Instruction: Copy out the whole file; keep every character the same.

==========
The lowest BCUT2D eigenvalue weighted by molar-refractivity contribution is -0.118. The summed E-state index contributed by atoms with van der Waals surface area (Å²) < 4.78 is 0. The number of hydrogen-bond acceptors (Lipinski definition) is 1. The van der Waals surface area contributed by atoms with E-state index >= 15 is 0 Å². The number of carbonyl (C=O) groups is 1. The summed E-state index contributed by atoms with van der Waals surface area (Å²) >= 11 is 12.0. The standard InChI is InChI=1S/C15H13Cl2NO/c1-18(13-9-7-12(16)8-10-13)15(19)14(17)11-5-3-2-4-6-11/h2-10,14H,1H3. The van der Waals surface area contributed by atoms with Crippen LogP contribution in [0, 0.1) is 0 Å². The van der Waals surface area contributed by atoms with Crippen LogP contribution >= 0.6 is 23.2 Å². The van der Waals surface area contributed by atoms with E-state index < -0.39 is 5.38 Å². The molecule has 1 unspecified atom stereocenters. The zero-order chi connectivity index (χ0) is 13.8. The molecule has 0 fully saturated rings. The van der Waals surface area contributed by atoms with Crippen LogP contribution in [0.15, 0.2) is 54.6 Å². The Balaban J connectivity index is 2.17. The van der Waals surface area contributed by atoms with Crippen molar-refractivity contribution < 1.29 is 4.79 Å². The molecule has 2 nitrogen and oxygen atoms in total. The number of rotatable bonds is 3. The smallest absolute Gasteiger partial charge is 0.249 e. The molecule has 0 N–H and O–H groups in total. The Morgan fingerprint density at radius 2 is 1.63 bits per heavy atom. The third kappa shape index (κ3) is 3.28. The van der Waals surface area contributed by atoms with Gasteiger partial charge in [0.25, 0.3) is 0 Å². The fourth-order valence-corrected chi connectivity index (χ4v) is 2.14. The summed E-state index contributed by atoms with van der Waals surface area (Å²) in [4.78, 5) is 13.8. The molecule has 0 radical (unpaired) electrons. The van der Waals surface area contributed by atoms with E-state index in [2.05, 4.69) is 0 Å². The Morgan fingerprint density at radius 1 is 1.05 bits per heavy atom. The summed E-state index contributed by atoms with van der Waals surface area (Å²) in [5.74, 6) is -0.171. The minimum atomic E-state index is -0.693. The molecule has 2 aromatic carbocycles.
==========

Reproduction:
The lowest BCUT2D eigenvalue weighted by molar-refractivity contribution is -0.118. The summed E-state index contributed by atoms with van der Waals surface area (Å²) < 4.78 is 0. The number of hydrogen-bond acceptors (Lipinski definition) is 1. The van der Waals surface area contributed by atoms with E-state index >= 15 is 0 Å². The number of carbonyl (C=O) groups is 1. The summed E-state index contributed by atoms with van der Waals surface area (Å²) >= 11 is 12.0. The standard InChI is InChI=1S/C15H13Cl2NO/c1-18(13-9-7-12(16)8-10-13)15(19)14(17)11-5-3-2-4-6-11/h2-10,14H,1H3. The van der Waals surface area contributed by atoms with Crippen LogP contribution in [0, 0.1) is 0 Å². The van der Waals surface area contributed by atoms with Crippen LogP contribution >= 0.6 is 23.2 Å². The van der Waals surface area contributed by atoms with E-state index < -0.39 is 5.38 Å². The molecule has 1 unspecified atom stereocenters. The zero-order chi connectivity index (χ0) is 13.8. The molecule has 0 fully saturated rings. The van der Waals surface area contributed by atoms with Crippen LogP contribution in [0.15, 0.2) is 54.6 Å². The Balaban J connectivity index is 2.17. The van der Waals surface area contributed by atoms with Crippen molar-refractivity contribution < 1.29 is 4.79 Å². The molecule has 2 nitrogen and oxygen atoms in total. The number of rotatable bonds is 3. The smallest absolute Gasteiger partial charge is 0.249 e. The molecule has 0 N–H and O–H groups in total. The Morgan fingerprint density at radius 2 is 1.63 bits per heavy atom. The third kappa shape index (κ3) is 3.28. The van der Waals surface area contributed by atoms with Gasteiger partial charge in [0.25, 0.3) is 0 Å². The fourth-order valence-corrected chi connectivity index (χ4v) is 2.14. The summed E-state index contributed by atoms with van der Waals surface area (Å²) in [4.78, 5) is 13.8. The molecule has 0 radical (unpaired) electrons. The van der Waals surface area contributed by atoms with E-state index in [2.05, 4.69) is 0 Å². The Morgan fingerprint density at radius 1 is 1.05 bits per heavy atom. The summed E-state index contributed by atoms with van der Waals surface area (Å²) in [5.74, 6) is -0.171. The minimum atomic E-state index is -0.693. The molecule has 2 aromatic carbocycles.